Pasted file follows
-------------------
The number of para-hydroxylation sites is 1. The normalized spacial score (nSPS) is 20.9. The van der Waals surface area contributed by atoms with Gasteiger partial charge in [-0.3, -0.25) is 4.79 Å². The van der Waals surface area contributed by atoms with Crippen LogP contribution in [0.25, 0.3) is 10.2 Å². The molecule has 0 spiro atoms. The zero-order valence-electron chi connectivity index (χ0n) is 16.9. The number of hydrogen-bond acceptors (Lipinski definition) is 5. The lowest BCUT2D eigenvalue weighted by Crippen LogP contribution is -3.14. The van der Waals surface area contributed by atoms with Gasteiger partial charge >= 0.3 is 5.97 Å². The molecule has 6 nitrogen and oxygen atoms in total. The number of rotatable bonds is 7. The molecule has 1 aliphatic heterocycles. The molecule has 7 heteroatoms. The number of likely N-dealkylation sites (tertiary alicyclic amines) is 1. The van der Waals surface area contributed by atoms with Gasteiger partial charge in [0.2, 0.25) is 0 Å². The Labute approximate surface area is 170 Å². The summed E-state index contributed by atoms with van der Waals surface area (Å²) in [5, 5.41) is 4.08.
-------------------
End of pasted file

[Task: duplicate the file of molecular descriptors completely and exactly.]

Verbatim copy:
The number of para-hydroxylation sites is 1. The normalized spacial score (nSPS) is 20.9. The van der Waals surface area contributed by atoms with Gasteiger partial charge in [-0.3, -0.25) is 4.79 Å². The van der Waals surface area contributed by atoms with Crippen LogP contribution in [0.25, 0.3) is 10.2 Å². The molecule has 0 spiro atoms. The zero-order valence-electron chi connectivity index (χ0n) is 16.9. The number of hydrogen-bond acceptors (Lipinski definition) is 5. The lowest BCUT2D eigenvalue weighted by Crippen LogP contribution is -3.14. The van der Waals surface area contributed by atoms with Gasteiger partial charge >= 0.3 is 5.97 Å². The molecule has 6 nitrogen and oxygen atoms in total. The number of rotatable bonds is 7. The molecule has 1 aliphatic heterocycles. The molecule has 7 heteroatoms. The number of likely N-dealkylation sites (tertiary alicyclic amines) is 1. The van der Waals surface area contributed by atoms with Gasteiger partial charge in [0.2, 0.25) is 0 Å². The Labute approximate surface area is 170 Å². The summed E-state index contributed by atoms with van der Waals surface area (Å²) in [5, 5.41) is 4.08.